On the use of highly directional representations in incomplete data tomography
Jürgen Frikel
Danmarks Tekniske Universitet, Denmark

Tomographic reconstruction from incomplete data plays an important role in many practical applications (due to technical restrictions), and is utilized as a technique for dose reduction, e.g., in x-ray imaging. The underlying mathematical problem is known to be severely ill-posed, i.e., even small measurement errors can cause huge reconstruction errors. As a result, some features of the original object cannot be reconstructed reliably (invisible singularities) if a significant portion of the data is missing and additional artifacts (added singularities) can be generated that can degrade the reconstruction quality even further. Both phenomena can be mathematically characterized in terms of their orientations by using microlocal analysis. To integrate this type of information into practical reconstruction algorithms, sophisticated tools are needed that can make this directional information practically accessible. In this talk, we will discuss that highly directional systems can be used for the implementation of microlocal characterizations into practical algorithms. In addition to that, we also show that by using directional systems an orientation sensitive and edge preserving regularization can be achieved.

Reconstructions in Magnetic Particle Imaging using curved field free lines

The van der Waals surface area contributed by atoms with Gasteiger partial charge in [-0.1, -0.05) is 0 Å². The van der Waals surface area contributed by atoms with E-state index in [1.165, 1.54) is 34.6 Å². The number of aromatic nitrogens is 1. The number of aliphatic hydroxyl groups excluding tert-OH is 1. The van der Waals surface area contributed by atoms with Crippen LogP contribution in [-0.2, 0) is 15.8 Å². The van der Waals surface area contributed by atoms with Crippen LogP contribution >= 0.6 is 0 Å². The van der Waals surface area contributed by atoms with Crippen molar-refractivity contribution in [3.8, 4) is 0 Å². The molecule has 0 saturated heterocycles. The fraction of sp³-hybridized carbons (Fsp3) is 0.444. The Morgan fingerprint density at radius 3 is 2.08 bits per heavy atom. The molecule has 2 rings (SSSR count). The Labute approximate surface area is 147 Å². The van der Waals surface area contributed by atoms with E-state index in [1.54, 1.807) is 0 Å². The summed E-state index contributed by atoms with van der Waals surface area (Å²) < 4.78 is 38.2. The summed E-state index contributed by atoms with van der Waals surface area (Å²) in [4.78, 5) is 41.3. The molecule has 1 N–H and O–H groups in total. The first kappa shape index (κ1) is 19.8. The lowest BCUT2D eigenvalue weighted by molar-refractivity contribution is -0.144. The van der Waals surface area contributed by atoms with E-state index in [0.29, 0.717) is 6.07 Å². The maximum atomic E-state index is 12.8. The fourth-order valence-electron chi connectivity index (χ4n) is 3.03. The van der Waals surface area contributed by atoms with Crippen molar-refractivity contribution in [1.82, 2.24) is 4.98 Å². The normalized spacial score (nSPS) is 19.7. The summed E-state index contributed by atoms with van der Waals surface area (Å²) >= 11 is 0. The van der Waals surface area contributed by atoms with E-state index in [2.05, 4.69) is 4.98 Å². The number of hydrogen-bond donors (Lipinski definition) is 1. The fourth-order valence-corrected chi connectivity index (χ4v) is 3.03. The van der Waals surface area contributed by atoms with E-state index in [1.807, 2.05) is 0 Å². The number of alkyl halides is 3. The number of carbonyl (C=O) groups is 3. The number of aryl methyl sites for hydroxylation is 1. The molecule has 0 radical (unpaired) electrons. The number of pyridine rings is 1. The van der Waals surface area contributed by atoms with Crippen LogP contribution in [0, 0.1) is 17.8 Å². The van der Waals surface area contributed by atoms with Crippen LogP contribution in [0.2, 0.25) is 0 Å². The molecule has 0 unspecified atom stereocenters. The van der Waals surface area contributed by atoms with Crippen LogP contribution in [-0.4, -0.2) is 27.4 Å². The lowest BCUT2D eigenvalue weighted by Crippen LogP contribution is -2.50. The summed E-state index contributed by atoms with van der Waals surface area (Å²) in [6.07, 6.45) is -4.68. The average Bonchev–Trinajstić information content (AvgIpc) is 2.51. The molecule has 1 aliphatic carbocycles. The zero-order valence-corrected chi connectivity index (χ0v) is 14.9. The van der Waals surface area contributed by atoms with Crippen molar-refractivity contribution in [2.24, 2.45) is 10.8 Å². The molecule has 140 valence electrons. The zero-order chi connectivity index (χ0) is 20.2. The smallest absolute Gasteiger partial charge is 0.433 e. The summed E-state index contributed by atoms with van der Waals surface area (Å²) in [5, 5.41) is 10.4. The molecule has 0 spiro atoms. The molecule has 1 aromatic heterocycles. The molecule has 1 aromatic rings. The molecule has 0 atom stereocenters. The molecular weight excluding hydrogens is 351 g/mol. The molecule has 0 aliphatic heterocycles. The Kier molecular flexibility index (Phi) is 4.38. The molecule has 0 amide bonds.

Jürgen Frikel
Technical University of Denmark, Denmark

Magnetic Particle Imaging (MPI) is an emerging imaging modality that measures the magnetization response of paramagnetic nanoparticles to determine its spatial distribution. In this talk, we consider a 2D situation in which the data is generated by using a constantly rotated and shifted field free line (FFL). In this imaging setup, the measured signals incorporate an averaging along these FFL¹s, leading to a mathematical formulation of the reconstruction problem that is a combination of a 2D Radon transform and a 1D MPI model. Therefore, one of the main steps in the reconstruction algorithms is the inversion of the Radon transform. However, in most practical situations, the generated field free lines are not ideal and appear to be rather curved. In this talk, we present a reconstruction approach which takes into account the curved nature of the FFL¹s and investigate the effectiveness of this method in numerical experiments.

Betti numbers for determinantal singularities
Anne Frühbis-Krüger
Leibniz Universität Hannover, Germany